“That’s as good an excuse as any,” Grue said.  “If I’m going to help with this, I need to know that you’re on the ball.  I don’t do this unless everyone that’s going to be on the battlefield gets six hours of sleep before we begin.  By that time, Tattletale will have a location.”  He faced me square on as he said it.

“I don’t have normal sleep patterns,” Genesis replied, “In fact, I need to be awake to recharge.”

“Exceptions allowed, of course,” Grue said, without turning away from me.

Six hours of sleep, with everything I had on my conscience?

“Sure,” I lied.  “But we attack first thing in the morning, or as soon as Tattletale pins them down.”

“First chance,” he agreed.

“Is there any possibility that we could deploy Noelle?”  I asked Trickster.

“No,” Trickster said.

“If she’s as powerful as you say-”

“If Noelle used her power in this battle you’re talking about, everyone loses.”

The Travelers were way, way too fond of that line.

“Then, Coil, what kind of munitions do you have?”

“Most.  I can provide virtually anything, given time, but for tomorrow morning?  Well, tell me what you need.”

“I’m thinking explosives.  How much can you provide?”

“Hold on,” Lisa cut in.  “You’re talking about Ballistic and Sundancer using their powers without limits, you want to use Noelle, now explosives?”

“And I’m talking about me using black widows, brown recluses and every nasty bug I have at my disposal.  I’m talking about us packing guns and grenades.  All of us.  No holds barred.”

Trickster rubbed his chin.  “Okay.  They broke the unspoken rules between capes, so there’s no reason to actually follow those rules.  Sure.  But do you actually have a plan?”

“Yes,” I replied.  “Keep in mind that this could change pretty dramatically depending on where we find them and what they’re up to when we run into them.”

There were some nods from the others around the room.  My bugs had finished connecting the tattered pieces of fabric.  It wasn’t pretty, but a few tugs to test it showed it was as sturdy as anything I’d made.  I draped it over my lap.  Until my legs healed, I’d be wearing my new costume for my upper body, with the tattered cloth as a skirt to protect my burned legs.

Then I told them what we’d be trying to do.

Last Chapter                                                                                                Next Chapter

Snare 13.4

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Bad, bad, bad, bad.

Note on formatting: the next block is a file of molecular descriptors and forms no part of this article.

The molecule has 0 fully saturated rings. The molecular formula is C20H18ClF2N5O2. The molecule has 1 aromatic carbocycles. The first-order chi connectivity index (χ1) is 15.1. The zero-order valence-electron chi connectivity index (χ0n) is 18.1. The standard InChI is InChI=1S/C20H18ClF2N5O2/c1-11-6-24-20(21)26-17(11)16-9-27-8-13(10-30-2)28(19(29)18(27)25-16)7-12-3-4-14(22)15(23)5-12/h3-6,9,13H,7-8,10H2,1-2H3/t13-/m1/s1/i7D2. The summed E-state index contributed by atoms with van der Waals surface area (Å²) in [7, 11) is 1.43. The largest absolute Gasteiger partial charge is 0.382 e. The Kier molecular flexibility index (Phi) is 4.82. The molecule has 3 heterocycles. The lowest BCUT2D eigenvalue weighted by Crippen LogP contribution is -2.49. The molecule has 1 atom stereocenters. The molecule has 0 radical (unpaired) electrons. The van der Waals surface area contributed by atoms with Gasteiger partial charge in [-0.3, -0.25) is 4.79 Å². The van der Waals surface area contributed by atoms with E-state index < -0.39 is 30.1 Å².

Burnscar stood with Mannequin just behind her, sporting a red shirt and black jeans, cigarette burns running down her cheeks, and a dead look in her eyes.  Bitch, Grue, Sirius, Bastard and I stood a dozen feet away, walls of flame like bonfires barring our escape routes to the rear or sides.  Droplets of rain fell all around us, making ripples on the inch-high water that flooded the street.  The air was thick with the smell of smoke.

We’d at least had time to mentally prepare for the idea of facing Mannequin.  My strategy had been last-minute, but I’d been in the right frame of mind to fight a tinker, to anticipate ambush and tackle someone with decent offensive abilities, strong defenses and a crapton of tricks up his sleeve.

Burnscar had flipped things on us; she was in a totally different ballpark from Mannequin.  If I had to guess, her offensive capabilities were top-notch, even if they didn’t break the scales like some other members of the Nine.  I couldn’t even guess where she fit on the spectrum of defensive ability, but she’d been with the Nine for a little while and she was still alive, so that was some indication.  And utility?  She had every trick a pyrokinetic like Lung had at his disposal and she could teleport through flames as well, opening up a mess of tricks and avenues of attack.

“Happy now?” She asked Grue.

“Not so much.”

Burnscar’s voice was flat, without humor, like an actor reading the lines from a script without actually emoting them.  “I am following the rules, now.  Let’s see.  Trying to remember how this is supposed to go. Test you, you pass or fail, and then I kill you.”

“You only kill Bitch if she fails,” I said.  Opening my mouth was more automatic than intentional.  The majority of my focus was on our current situation.  Options.  What avenues of attack did we have?  What about self-defense or escape?